Activist groups are demanding Mayor Martin J. Walsh bring more minorities to a fire department that is over 70 percent white — a figure mayoral challenger Tito Jackson quickly pounced on.
“I am very troubled and disappointed, but not surprised, by the findings of the Lawyer’s Committee that under Mayor Walsh diversity in the Boston Fire Department has actually become worse, not better, despite his promises,” Jackson said in a statement, adding he would create a chief diversity officer exclusively for the fire department.
A spokeswoman for Walsh said the mayor has “been working towards a BFD that better reflects the population of the city it protects and serves.”
The Boston Society of Vulcans, a black firefighter advocacy group, and the Lawyer’s Committee for Civil Rights and Economic Justice sent Walsh and fire Commissioner Joseph Finn a letter yesterday calling for a meeting with both men and for the department to improve diversity in its ranks. A spokesman for Finn said the commissioner was out of state at a conference and had not seen the letter.
The letter says departments that do not use available options to diversify their workforces could be open to lawsuits, and Vulcans Vice President Darrell Higginbottom would not rule out that possibility.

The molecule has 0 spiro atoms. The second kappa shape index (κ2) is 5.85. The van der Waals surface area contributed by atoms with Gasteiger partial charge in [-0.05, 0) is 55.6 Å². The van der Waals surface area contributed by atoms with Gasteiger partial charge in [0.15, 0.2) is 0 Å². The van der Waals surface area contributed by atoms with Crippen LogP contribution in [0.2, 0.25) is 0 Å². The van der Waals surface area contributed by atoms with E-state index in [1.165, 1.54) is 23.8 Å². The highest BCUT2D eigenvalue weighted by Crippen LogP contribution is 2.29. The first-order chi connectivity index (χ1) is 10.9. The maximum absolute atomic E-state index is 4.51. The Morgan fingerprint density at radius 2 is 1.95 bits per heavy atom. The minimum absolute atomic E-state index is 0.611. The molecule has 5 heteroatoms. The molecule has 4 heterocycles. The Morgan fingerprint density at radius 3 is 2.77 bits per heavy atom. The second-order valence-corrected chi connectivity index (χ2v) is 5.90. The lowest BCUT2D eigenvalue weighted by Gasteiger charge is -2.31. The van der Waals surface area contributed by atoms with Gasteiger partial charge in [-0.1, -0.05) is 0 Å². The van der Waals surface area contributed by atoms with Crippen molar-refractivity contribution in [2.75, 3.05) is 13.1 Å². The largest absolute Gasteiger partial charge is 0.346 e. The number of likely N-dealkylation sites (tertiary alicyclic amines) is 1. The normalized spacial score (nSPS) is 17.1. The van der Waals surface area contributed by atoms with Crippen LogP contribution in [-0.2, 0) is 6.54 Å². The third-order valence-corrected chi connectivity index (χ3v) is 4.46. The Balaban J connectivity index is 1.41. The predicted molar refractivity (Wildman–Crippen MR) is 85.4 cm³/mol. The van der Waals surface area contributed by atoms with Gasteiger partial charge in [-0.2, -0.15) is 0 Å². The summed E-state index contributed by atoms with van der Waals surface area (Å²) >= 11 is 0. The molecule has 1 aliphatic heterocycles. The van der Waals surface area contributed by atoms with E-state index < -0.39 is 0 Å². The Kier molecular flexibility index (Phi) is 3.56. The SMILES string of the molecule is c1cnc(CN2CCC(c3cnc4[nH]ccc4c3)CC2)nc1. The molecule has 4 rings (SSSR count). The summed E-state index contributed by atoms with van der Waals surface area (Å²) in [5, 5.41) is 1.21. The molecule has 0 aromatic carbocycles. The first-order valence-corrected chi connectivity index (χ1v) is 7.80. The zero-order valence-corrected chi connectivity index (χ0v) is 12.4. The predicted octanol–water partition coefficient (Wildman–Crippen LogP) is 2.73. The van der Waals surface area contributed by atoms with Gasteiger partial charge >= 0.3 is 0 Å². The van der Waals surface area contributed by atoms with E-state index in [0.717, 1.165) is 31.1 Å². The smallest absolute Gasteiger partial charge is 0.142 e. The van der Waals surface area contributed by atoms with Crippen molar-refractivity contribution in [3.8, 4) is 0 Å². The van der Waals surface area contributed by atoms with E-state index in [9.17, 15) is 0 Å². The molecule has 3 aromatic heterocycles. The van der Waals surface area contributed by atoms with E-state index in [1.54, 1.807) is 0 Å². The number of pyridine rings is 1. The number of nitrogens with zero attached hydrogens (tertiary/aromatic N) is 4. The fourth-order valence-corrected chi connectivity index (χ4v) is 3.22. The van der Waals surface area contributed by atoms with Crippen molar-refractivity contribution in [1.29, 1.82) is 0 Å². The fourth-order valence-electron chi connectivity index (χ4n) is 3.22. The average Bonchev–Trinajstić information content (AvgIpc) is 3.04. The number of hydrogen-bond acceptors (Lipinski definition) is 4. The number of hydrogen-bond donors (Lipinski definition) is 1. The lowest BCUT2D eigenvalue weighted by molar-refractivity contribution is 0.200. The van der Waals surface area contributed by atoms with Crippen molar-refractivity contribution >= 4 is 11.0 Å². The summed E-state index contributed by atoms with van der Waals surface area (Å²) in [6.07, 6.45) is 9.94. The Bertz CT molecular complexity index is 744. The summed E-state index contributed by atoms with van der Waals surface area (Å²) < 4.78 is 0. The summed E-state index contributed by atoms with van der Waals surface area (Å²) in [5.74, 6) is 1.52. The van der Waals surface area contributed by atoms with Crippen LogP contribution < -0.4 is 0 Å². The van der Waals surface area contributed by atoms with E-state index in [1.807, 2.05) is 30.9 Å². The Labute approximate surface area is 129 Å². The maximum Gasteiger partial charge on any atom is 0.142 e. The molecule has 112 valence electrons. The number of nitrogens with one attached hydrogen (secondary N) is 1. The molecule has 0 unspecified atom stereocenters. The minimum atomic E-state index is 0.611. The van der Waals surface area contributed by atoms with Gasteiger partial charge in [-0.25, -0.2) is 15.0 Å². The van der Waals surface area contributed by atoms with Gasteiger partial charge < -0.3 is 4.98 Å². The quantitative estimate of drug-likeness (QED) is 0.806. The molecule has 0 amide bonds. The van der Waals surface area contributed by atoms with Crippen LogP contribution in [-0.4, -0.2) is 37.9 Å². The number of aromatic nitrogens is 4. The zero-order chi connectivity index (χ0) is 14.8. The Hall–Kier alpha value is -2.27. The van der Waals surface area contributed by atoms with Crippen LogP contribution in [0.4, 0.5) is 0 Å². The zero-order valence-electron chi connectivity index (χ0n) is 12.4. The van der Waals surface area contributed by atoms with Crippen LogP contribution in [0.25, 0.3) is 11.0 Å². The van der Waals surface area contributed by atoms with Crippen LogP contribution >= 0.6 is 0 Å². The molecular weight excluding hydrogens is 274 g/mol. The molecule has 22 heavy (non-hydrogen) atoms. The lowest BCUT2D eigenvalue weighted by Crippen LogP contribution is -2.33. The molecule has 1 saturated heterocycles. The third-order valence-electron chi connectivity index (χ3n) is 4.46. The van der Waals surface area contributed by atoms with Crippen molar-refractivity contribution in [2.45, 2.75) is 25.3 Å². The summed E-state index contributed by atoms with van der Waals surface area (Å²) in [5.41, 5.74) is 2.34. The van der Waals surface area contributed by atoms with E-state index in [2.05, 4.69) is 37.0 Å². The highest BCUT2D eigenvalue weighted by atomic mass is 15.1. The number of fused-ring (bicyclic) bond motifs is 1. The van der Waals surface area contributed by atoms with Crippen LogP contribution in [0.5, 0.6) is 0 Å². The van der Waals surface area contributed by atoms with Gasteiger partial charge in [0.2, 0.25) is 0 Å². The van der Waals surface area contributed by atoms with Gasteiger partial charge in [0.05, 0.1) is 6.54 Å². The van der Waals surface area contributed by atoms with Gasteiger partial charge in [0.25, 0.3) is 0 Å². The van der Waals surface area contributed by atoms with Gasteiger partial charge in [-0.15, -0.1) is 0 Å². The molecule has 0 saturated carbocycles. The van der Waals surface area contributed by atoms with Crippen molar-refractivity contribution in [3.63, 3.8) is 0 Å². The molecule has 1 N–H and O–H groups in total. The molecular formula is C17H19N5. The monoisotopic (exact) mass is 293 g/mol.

“A lawsuit is an option,” Higginbottom said. “The mayor often cites goals of diversifying city government; I hope we can work together before coming to a lawsuit.”
Walsh has cited increased diversity at City Hall during his time as mayor, but only nine black firefighters — 5 percent of total hires — have joined the fire department during his tenure, while 157 white firefighters account for 88 percent of new recruits.
The letter calls for Walsh and Finn to create a cadet program for the fire department, involve the Vulcans in the hiring process, recruit and promote employees that will encourage minority outreach and extend the residency preference requirement from one to three years.